Travis, Please contact your local PRO associate to see if this item is available for special order in your area.
No Use a treated 4x4 when in contact with ground
I am not sure, but it is very heavy
To ensure you get a quality of lumber that meets your standards, it would be best to go pick it yourself from the store. I found that Home Depot lumber can vary greatly in quality from day to day. If you get there and the lumber sections were recently stocked, you have a better chance of finding good wood. At a minimum, you have many more pieces to select from so you can set aside pieces with cracks, bends, warps and knots that you don't want and pick the ones you do want to use. Other times, all that is left is lumber that has been picked over and may not be the quality you want.
Short answer: It could, if you proper hardare and joint techniques. Long answer: There are more variables that have to be considered to figure out how much weight this 4x4 will hold. The distance between the vertical columns (known as the span or beam span) plays a major factor along with the grade of the bolts securing the swing. If you secure the 4x4 to the floor joists, the grade of the bolts used and spacing of the bolts become factors along with joist material and design. You provided a static load capacity of 600lbs max. For safety you usually want to go 1.4 times that. So you need to support 840lbs. But a swing moves, thus it does not create a static load it creates a dynamic load. It can be mathmatically shown that a swing loading like this can produce 2 times the force of the static weight of the swinging object. So 600lbs becomes 1200lbs and you still need a factor for safety. So if we use 1.4 again 1200 x 1.4= design load of 1680 lbs. Now you have to consider how the weight is distributed over the span surface of the beam. For simplicity, lets assume you do not bolt the beam to the floor joist. Based on strength tables, a spruce 4x4 post has a bending strength of 10,200 pounds per square inch or psi. Assuming you use a 6 foot span, and using a flexural strength formula, this 4x4 (which is actually 3.5 x 3.5 after it's dried like this product you're asking about) can support 4049 pounds over the length of the span before it fails. Yellow pine is stronger at 14,500 psi bending strength and 5756 pounds of force over the 6 ft span before failing. So while it appears a 6ft span of this 4x4 beam can support that amount of weight, this exercise brings you back to how you plan to connect the swing and distribute the load over the beam with an assumed span of 6 feet. Remember this example doesn't factor in bolting the beam to the joist. Note: I am not a structural engineer. Nothing I publish here is meant to be instructional for how you decide to proceed with your project.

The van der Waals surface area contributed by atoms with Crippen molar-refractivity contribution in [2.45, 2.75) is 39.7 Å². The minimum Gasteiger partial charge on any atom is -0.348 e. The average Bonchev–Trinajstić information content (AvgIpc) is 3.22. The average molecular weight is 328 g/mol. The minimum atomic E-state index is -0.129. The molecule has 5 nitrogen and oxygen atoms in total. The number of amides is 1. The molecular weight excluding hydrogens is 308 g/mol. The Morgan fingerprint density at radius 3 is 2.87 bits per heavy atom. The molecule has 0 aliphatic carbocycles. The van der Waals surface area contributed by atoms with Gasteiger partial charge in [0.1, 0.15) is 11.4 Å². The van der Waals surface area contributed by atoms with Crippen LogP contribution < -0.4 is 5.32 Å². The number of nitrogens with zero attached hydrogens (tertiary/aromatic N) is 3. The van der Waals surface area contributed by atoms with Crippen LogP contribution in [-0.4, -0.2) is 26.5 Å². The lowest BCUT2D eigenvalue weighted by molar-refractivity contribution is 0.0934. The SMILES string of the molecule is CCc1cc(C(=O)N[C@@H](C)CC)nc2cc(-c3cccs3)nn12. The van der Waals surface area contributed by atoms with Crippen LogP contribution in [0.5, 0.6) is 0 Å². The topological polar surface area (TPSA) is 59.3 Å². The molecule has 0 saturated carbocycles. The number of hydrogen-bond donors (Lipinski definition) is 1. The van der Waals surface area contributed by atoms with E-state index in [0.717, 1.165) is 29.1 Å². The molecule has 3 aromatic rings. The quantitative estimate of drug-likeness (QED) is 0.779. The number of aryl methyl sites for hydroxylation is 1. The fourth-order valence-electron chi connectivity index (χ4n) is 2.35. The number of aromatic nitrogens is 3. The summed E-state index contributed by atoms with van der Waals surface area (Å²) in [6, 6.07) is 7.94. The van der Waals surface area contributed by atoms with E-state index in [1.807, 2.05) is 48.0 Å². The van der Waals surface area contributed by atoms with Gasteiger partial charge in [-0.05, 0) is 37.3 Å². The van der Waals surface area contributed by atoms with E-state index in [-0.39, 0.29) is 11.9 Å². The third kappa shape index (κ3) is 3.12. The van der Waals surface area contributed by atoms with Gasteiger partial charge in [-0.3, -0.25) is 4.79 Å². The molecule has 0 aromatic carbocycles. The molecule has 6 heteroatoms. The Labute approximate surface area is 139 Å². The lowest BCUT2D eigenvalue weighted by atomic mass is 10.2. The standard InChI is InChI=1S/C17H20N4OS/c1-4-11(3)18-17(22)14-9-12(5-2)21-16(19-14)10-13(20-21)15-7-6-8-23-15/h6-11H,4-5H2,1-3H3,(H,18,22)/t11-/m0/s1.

No it will rot
No, that means it was artificially dried using heat from a kiln furnace (as opposed to a slower drying process in temp and humidity controlled environment). Wood that isn't chemically treated should should only be used indoors.
I expect you could wrap it with aluminum. But since it's not treated I wouldn't trust that it would not ride over a length of time.